Kira Wampler had previously been chief marketing officer for ridesharing app Lyft.
Small touchscreens are all the rage, and they change the rules of site design and usability. There are more changes to come.
Life was so much simpler back in 2003 for designers of e-commerce sites. They could assume most consumers would be accessing their sites from a desktop computer with a monitor roughly 15 inches wide, and 95% of them would be using Internet Explorer as a browser. Everyone used either a mouse or touchpad to navigate web sites back then.
How times have changed.
Today, millions of consumers access e-retail sites from smartphones and tablet computers like the iPad that dispense with the mouse in favor of a touch interface. Designers have to figure out how to make a web site look good on a 4-inch smartphone screen or a 27-inch desktop monitor, and on all the netbook, laptop and tablet computer screens of in-between sizes. Roughly half of online consumers are using a browser other than Internet Explorer.
"Design is a complex world," says Halley Silver, director of online services at King Arthur Flour Co. Inc., a manufacturer and e-retailer of baking tools and ingredients. "On the one hand, screens are getting bigger with consumers buying larger monitors. On the other hand screens are getting smaller with the proliferation of mobile devices and increase in smartphones. There comes a point where you can't build a site for each device."
It's not going to get any less complex for e-commerce site designers any time soon, as market watchers predict consumers will increasingly access the web with smaller, mobile touchscreen devices. Consider these projections:
- By 2013, 58% of all mobile devices sold worldwide will use touchscreens, a percentage that will jump to more than 80% in North America and Western Europe, according to research and advisory firm Gartner Inc. Worldwide demand for touchscreen mobile devices nearly doubled in 2010 to 362.7 million units from 184.3 million units in 2009, Gartner says.
- The number of U.S. consumers who own tablet computers, such as Apple Inc.'s iPad, will grow to 82.1 million by 2015 from 10.3 million last year, Forrester Research Inc. says. That's a compound annual growth rate of more than 51%.
And only 13% of iPad buyers purchase tablets in lieu of laptop or desktop computers, says market research firm NPD Group. That means many consumers will be visiting e-commerce sites from several types of devices: smartphones, tablet computers, personal laptops and office desktops.
Add in the end of Internet Explorer's monopoly on web browsers and the wide range of screen sizes Internet users will be peering at, and the challenge for web designers becomes even more complex.
"What we're dealing with today is what we call the splinternet," says Brian Walker, an e-commerce technology analyst at Forrester Research. "There may not be one design that will satisfy the different interfaces and devices customers are using."
The fragmenting of the way consumers access the web is a relatively recent phenomenon—the smartphone revolution only began in January 2007 with the launch of Apple's iPhone, which also popularized the touchscreen. Some retailers are responding by creating designs tailored to specific devices, while others find shortcuts that make a single site design easy to navigate no matter what hardware and software the consumer uses. Retailers will be watching closely to see which approach best balances costs and benefits.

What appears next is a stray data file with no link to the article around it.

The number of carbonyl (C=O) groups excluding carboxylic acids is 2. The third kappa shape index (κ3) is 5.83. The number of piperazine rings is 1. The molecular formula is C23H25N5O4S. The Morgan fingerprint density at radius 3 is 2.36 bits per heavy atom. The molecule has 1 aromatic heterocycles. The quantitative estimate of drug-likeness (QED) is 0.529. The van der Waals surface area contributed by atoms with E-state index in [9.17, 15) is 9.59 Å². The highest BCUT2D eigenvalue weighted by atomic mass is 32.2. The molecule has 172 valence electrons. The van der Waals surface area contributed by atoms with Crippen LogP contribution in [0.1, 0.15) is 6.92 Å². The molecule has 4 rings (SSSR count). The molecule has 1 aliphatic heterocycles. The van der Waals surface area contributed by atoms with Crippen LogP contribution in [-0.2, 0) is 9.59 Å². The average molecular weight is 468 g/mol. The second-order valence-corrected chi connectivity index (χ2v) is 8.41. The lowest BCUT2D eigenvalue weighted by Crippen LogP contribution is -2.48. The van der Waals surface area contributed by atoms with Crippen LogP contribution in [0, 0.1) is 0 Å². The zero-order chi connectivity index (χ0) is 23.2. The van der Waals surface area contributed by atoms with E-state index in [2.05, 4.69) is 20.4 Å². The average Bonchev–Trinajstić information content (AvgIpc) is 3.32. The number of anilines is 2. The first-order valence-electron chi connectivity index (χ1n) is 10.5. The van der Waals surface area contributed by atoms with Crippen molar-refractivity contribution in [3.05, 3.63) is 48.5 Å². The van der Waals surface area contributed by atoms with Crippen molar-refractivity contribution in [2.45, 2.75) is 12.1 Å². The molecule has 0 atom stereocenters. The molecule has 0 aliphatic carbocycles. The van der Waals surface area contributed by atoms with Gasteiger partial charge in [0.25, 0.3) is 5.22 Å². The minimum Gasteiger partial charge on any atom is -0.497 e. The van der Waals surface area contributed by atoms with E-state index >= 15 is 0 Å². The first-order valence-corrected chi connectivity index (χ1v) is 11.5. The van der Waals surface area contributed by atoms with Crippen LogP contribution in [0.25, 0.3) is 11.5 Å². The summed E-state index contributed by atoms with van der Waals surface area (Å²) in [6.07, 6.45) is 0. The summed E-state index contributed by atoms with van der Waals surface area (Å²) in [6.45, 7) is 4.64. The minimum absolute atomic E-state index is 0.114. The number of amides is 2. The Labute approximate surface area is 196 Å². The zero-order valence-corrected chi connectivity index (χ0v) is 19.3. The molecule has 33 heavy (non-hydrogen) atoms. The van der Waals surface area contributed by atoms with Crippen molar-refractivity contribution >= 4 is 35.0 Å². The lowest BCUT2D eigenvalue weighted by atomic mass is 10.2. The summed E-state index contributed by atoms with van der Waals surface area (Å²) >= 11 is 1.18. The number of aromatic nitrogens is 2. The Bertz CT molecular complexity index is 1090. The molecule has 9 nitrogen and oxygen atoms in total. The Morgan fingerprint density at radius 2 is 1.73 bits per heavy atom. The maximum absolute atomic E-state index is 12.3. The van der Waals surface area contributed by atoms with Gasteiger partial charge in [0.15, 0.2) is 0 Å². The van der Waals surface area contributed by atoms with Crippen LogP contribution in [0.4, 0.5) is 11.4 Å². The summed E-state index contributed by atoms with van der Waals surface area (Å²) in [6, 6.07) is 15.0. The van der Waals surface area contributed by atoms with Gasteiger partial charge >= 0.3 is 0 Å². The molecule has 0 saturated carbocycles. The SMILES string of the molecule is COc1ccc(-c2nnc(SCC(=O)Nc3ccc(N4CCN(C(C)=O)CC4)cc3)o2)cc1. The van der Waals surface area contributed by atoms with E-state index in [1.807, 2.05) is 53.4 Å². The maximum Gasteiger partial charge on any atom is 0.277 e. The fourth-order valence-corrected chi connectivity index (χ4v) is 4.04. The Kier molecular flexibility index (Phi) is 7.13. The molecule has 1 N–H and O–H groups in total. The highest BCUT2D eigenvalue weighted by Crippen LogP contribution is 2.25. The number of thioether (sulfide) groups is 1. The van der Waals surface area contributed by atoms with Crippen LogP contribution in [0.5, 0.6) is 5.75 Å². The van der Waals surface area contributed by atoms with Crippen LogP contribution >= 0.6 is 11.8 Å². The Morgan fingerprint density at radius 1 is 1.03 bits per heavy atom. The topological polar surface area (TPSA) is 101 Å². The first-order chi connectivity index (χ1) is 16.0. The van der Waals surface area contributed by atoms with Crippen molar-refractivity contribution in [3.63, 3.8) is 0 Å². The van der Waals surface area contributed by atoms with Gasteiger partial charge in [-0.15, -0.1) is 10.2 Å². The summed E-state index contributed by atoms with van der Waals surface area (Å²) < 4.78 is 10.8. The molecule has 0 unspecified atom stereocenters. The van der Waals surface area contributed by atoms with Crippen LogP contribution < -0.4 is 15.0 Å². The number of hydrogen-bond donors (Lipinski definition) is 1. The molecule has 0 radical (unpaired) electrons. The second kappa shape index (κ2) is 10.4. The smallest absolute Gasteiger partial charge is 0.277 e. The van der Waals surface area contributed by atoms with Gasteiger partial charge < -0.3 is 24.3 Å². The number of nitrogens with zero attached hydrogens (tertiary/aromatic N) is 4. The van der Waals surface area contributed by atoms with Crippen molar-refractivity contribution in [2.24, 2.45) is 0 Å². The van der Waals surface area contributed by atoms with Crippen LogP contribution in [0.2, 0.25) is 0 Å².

What doesn't work
As they enter this new world, designers have to be aware that some familiar web technologies won't work on some of the new touchscreen devices.
A prime example is Flash, the Adobe Inc. technology widely used on the web to display video and animation. Flash elements won't appear to consumers accessing a web site on an iPhone, iPad or iPod Touch, because the Apple operating system software those devices use, iOS, doesn't support Flash.
About 6% of the traffic to the e-commerce site of DNA 11 comes from those Apple devices, and that led the e-retailer of pop art representations of a consumer's DNA to remove most of the Flash from the new version of its web site late last year.
"Looking at the data we realized we had a mandate to eliminate nearly all the Flash on our site," says Adrian Salamunovic, co-founder of DNA 11. "It didn't take a rocket scientist to see that we couldn't afford to give that many shoppers a bad user experience."
For DNA11.com's redesign, designers used the emerging HTML5 programming language rather than Flash. HTML5 is an upgrade of the web standard HyperText Markup Language, or HTML, that can render multimedia and graphic content without Flash. That helped the retailer ensure the site would render well on nearly all consumers' screens, regardless of device or browser.
Touchscreens add another complication for retailers whose sites use pop-up windows or flyouts to display sub-categories in a navigation bar or more information about a product.
On a standard web site, those information boxes appear when the visitor's mouse hovers over a particular location, such as a main category in a navigation bar. But on a touchscreen there is no mouse—and thus no mouse for the site to detect. A visitor would have to tap the category to see more detail, a very different experience for the consumer who may not be aware there is more information to be found and thus may not tap on the category heading.